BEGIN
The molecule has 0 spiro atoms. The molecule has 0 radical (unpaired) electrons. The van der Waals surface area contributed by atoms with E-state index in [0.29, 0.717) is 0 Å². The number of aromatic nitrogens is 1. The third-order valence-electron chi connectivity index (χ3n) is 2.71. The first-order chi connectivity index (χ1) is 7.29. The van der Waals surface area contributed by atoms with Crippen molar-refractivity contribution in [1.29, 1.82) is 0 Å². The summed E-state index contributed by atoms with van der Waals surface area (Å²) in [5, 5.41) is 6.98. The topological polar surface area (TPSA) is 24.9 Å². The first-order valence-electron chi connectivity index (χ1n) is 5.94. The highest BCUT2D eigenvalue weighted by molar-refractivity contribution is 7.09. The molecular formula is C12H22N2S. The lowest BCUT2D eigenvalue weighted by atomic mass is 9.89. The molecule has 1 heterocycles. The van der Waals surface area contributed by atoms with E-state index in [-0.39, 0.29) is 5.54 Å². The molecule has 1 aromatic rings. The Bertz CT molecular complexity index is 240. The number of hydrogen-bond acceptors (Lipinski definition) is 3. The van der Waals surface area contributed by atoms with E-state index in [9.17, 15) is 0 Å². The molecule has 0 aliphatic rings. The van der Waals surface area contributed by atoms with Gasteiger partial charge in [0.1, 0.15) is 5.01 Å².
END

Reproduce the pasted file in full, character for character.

The molecule has 0 spiro atoms. The molecule has 0 radical (unpaired) electrons. The van der Waals surface area contributed by atoms with E-state index in [0.29, 0.717) is 0 Å². The number of aromatic nitrogens is 1. The third-order valence-electron chi connectivity index (χ3n) is 2.71. The first-order chi connectivity index (χ1) is 7.29. The van der Waals surface area contributed by atoms with Crippen molar-refractivity contribution in [1.29, 1.82) is 0 Å². The summed E-state index contributed by atoms with van der Waals surface area (Å²) in [5, 5.41) is 6.98. The topological polar surface area (TPSA) is 24.9 Å². The first-order valence-electron chi connectivity index (χ1n) is 5.94. The highest BCUT2D eigenvalue weighted by molar-refractivity contribution is 7.09. The molecular formula is C12H22N2S. The lowest BCUT2D eigenvalue weighted by atomic mass is 9.89. The molecule has 1 heterocycles. The van der Waals surface area contributed by atoms with E-state index in [-0.39, 0.29) is 5.54 Å². The molecule has 1 aromatic rings. The Bertz CT molecular complexity index is 240. The number of hydrogen-bond acceptors (Lipinski definition) is 3. The van der Waals surface area contributed by atoms with E-state index in [9.17, 15) is 0 Å². The molecule has 0 aliphatic rings. The van der Waals surface area contributed by atoms with Gasteiger partial charge in [0.1, 0.15) is 5.01 Å².